21/04/2015 06:50 BST | Updated 17/06/2015 06:59 BST

European Champions Cup - ASM Clermont Auvergne vs. Saracens

'They are a very good side'. Those were the words that Saracens' Director of Rugby Mark McCall used to described ASM Clermont Auvergne when asked about them in the immediate aftermath of his squad's victory over the Leicester Tigers in the domestic competition last weekend. Now, for those of you that are thinking well that is a slight understatement, do allow me to contextualise them slightly; Mark McCall is a calm man, he does not deal in elaborate statements instead he takes everything in his stride. The fact that Clermont bulldozed past the Northampton Saints and played some of the best rugby that we have seen in Europe this year will not have passed him by however we all know that sport is about facing your challenges head on and never, ever showing your opposition any hint of trepidation.

This week I took the time to re-visit the Quarter Final that will forever more be known as 'that Quarter Final' in the way in which Saracens' victory over Clermont last year is known as 'that Semi Final'. Let me assure you, or confirm your own thinking, that on second viewing Clermont's performance was just as, if not more, impressive than the first time around. Clermont's attacking proficiency and collective physicality was astounding, they rode the Saints' tackles like they were nothing more than a tiny inconvenience and strangled Saints in all areas of the game. To use one of the most aspired to and well know sporting phrases, Clermont were totally and utterly 'in the zone' and the greatest unknown is whether or not they will be able to take themselves back to that place, or a place close to that, again this weekend?

A brief glance at a map book, or the modern day equivalent, Google Maps, will tell you that Saint Etienne is just eighty seven miles from the Stade Marcel Michelin. Most certainly the 'intimidation factor' of Clermont's formidable fortress will be diminished slightly by this shift in venue, however given that the drive from to Saint Etienne takes a little over an hour it won't be wholly diminished due to the 'neutral' venue. Saracens' travelling support will be out numbered and you expect out voiced by Clermont's fanatical fans. Will this worry Mark McCall's men, I doubt it, for Saracens are not a side that are fazed by travelling away from home or their surroundings, in all honesty should thrive on the drive and ambition of silencing the crowd early. Clermont's the intoxicating combination of power and pace should be back and their sole focus will be to do quite the opposite and instead whip the French support into a frenzy of emotion and animation. Nick Abendanon will cause chaos, positive chaos and Jonathan Davies this week articulated the clear direction that his side will take, that is to 'negate the errors in our game, play in the right areas, build a lead and force Saracens to play a bit.'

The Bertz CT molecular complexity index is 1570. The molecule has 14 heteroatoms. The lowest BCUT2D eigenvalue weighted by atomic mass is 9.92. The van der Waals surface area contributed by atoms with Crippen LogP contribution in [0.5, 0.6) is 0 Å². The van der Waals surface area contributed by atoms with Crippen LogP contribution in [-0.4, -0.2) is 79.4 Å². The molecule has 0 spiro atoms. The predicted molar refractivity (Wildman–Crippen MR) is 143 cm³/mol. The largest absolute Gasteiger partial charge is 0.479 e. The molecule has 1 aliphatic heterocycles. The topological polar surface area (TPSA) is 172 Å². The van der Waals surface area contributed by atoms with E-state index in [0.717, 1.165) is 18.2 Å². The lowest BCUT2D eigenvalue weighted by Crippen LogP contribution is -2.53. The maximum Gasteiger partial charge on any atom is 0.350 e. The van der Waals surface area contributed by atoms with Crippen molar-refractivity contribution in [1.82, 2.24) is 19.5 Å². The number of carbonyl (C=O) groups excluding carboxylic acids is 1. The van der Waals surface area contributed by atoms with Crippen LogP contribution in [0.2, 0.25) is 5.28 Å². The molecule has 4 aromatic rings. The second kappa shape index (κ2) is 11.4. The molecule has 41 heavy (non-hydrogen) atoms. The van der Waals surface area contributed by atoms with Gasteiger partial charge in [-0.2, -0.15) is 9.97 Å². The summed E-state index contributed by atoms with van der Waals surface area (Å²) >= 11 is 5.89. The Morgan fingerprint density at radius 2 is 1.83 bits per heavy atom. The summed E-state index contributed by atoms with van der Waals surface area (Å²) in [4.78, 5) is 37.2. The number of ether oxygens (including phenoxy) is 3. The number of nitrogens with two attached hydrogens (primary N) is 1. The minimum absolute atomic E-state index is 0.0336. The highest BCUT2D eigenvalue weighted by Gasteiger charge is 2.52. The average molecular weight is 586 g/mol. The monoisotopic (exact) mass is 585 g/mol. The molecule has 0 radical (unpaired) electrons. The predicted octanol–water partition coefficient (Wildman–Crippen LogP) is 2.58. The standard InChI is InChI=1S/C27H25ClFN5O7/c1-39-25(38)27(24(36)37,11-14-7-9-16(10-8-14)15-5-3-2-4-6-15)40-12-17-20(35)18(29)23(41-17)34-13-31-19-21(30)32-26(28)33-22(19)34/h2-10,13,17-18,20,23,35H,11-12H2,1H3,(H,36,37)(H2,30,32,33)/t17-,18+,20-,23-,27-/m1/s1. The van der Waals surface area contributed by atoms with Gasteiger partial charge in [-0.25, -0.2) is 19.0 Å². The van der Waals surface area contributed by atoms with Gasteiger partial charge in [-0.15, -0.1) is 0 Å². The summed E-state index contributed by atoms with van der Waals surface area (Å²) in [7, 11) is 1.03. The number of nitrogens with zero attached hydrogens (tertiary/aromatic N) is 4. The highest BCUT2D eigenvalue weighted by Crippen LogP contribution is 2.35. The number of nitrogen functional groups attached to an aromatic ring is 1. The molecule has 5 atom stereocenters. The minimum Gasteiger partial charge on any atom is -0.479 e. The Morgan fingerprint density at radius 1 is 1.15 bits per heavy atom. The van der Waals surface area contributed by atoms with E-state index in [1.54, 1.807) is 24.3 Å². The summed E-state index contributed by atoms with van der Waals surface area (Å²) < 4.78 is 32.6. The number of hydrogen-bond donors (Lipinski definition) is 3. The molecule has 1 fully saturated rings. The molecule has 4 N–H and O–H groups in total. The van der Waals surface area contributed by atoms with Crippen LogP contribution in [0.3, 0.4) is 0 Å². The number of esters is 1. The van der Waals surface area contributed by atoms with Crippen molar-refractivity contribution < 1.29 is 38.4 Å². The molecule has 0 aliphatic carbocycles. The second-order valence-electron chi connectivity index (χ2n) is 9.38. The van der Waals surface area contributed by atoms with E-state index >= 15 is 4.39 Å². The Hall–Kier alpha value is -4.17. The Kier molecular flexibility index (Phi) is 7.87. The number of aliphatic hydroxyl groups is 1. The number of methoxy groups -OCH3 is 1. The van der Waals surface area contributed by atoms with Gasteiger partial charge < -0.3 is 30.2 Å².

It is unfair to say that Saracens do like to play rugby, they may not play with such fluidity in attack as the masters of going forwards Bath, however they do know how to put together constructive rugby. Our Aviva Premiership side continue to build, week on week, they are benefiting from their fruits of their very hard labour however this weekend they must take it to the next level, a level higher than we have seen to date. Mark McCall has experience and dynamite across the park, Billy Vunipola's inclusion is right and it is hoped that the distraction that was his 'citing' earlier in the week hasn't de-railed his preparations. Understanding Billy as a character, I doubt that it will have done and his personal performance will be at the heart of Saracens' prowess and indeed confidence. The impenetrable defensive display that was highlighted in the second forty minutes against the Leicester Tigers last weekend must be replicated and built upon for in Nalanga, Nakaitaci, Fofana and Abendanon they will have players of a much more unpredictable and dynamic nature heading their way. Cool heads are a must; cards cannot form part of the equation for any period with fourteen men at this stage in the competition may as well signal game over at that moment in time.

By far this will undoubtedly be Saracens' greatest test of the season, greater than any Aviva Premiership game to date and greater than any of their European tests, greater than their opener against Clermont in Round 1 and greater two weeks ago in Paris. Why I hear you ask? Well, it comes down to the fact that this weekend one of these two sides will go home and one of these two sides will have to wait another twelve more months to be in a position of claiming the title that they both long for so very dearly. The burning desire for this title drives both sides, Saracens' hurt following last year's Final runs deeper than they will openly admit to any of us and Clermont's latent and pent up frustration at their lack of silverware over the past decade fuels their every move. On Saturday afternoon the immovable object will meet the impenetrable force and over the course of eighty minutes one must give away to the other, the question is which?